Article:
EU Expects UK To Rip Up The Northern Ireland Protocol After Sinn Fein Victory
The European Union is bracing itself for the UK to take unilateral action on the Northern Ireland Protocol after nationalist party Sinn Fein came out on top in Thursday's Assembly elections.
EU sources told PoliticsHome there would be a "measured" response if the UK government, as is currently expected, signals its intent to change the post-Brexit treaty for Northern Ireland when it unveils its legislative agenda in the Queen's Speech on Tuesday.
In recent weeks the UK has upped the pressure on Brussels to make further concessions in negotiations over the protocol, warning that it is prepared to override it unilaterally.
PoliticsHome reported last month there was a growing feeling among ministers, including Secretary of State for Northern Ireland Brandon Lewis, that the government should have done so late last year by triggering Article 16 of the treaty that was agreed as part of Brexit talks.
Prime Minister Boris Johnson is believed to be considering a different route whereby the government would disapply parts of the protocol through primary legislation, which he is expected to hint at in the Queen's Speech on Tuesday.
An EU source said any hint or reference to this plan "would not be very hard code to crack" and that the bloc had been preparing for the UK to take unilateral action for a number of weeks.
Another Brussels figure said that the EU would likely react with a statement "reminding the UK of its obligations and not issue a stronger response until or unless the UK goes one step further and tables legislation which seeks to overhaul the Northern Ireland Protocol".
“It’s the unilateral approach to put pressure on the bilateral approach," they said.
Speaking on Sunday morning, Deputy Prime Minister Dominic Raab said it was "clear" that fixing the protocol "cannot be put off" any longer.
He told Sky News that stability in the province "is being put at risk, imperilled if you like, by the problems with the Northern Ireland Protocol, that’s something that affects communities across the board".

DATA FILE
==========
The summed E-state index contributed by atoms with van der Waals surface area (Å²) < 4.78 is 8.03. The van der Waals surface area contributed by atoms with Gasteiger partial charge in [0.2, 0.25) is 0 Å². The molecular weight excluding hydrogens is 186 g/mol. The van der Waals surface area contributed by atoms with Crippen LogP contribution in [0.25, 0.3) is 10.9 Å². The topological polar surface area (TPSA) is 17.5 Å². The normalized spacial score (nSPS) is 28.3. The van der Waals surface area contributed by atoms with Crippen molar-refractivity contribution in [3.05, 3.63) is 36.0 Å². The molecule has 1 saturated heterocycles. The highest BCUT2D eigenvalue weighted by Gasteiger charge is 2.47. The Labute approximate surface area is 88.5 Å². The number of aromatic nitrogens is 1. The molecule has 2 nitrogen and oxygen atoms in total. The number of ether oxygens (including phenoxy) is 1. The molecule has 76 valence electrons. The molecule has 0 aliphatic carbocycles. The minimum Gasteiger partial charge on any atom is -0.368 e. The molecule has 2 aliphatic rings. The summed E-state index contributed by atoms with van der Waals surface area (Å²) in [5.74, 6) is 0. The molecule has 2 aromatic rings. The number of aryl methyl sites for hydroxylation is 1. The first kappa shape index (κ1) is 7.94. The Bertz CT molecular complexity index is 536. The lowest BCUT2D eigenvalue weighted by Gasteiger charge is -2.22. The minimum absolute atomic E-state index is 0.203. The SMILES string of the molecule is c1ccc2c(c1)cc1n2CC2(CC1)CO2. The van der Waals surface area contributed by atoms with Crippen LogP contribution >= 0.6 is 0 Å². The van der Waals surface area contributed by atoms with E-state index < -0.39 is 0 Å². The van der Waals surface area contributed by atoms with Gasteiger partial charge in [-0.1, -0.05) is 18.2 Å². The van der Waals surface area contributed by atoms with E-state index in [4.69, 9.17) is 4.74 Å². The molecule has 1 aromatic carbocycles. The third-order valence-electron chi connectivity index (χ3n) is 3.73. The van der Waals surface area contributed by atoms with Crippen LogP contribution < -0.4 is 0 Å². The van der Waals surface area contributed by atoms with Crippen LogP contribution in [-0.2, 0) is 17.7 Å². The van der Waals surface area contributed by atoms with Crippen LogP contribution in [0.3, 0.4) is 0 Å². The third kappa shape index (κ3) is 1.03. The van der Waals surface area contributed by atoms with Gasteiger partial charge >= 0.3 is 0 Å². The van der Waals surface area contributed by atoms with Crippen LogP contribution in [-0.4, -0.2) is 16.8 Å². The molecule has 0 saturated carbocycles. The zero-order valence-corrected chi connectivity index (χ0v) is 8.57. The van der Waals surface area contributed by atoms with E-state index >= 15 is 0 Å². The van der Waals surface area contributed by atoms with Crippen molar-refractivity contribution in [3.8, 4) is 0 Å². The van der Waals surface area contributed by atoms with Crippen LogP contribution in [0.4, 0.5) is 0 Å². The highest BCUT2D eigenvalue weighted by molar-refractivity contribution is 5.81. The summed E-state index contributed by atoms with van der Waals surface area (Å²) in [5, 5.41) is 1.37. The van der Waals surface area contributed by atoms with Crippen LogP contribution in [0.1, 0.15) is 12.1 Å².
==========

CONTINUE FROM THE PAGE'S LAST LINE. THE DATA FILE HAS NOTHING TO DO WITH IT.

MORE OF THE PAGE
"We won't get the executive that the people of Northern Ireland need until it is dealt with," he said.
Despite Sinn Fein's historic victory on Thursday, Northern Ireland is expected to be without a functioning Executive for the foreseeable future.
The Democratic Unionist Party (DUP), which came second, is currently refusing to form a government with Sinn Fein due to its opposition to the post-Brexit treaty for the province.
The protocol, which came into effect at the start of last year, was designed to avoid a contentious hard border on the island of Ireland. The UK and EU did this by agreeing to keep Northern Ireland aligned with EU rules.
However, it has created new barriers to trade across the Irish Sea which both sides agree need to be reduced, while unionists like the DUP say it has undermined Northern Ireland's place in the UK. Months of negotiations between the UK and EU, which Foreign Secretary Liz Truss leads for the government, have failed to produce an agreement.
Under Northern Ireland's power-sharing system, established as part of the 1998 Good Friday peace agreement, the largest unionist and nationalist parties share the posts of First Minister and Deputy First Minister.
In practice, this means Sinn Fein leader Michelle O'Neill cannot take up her role as First Minister until the DUP agrees to nominate a Deputy First Minister.
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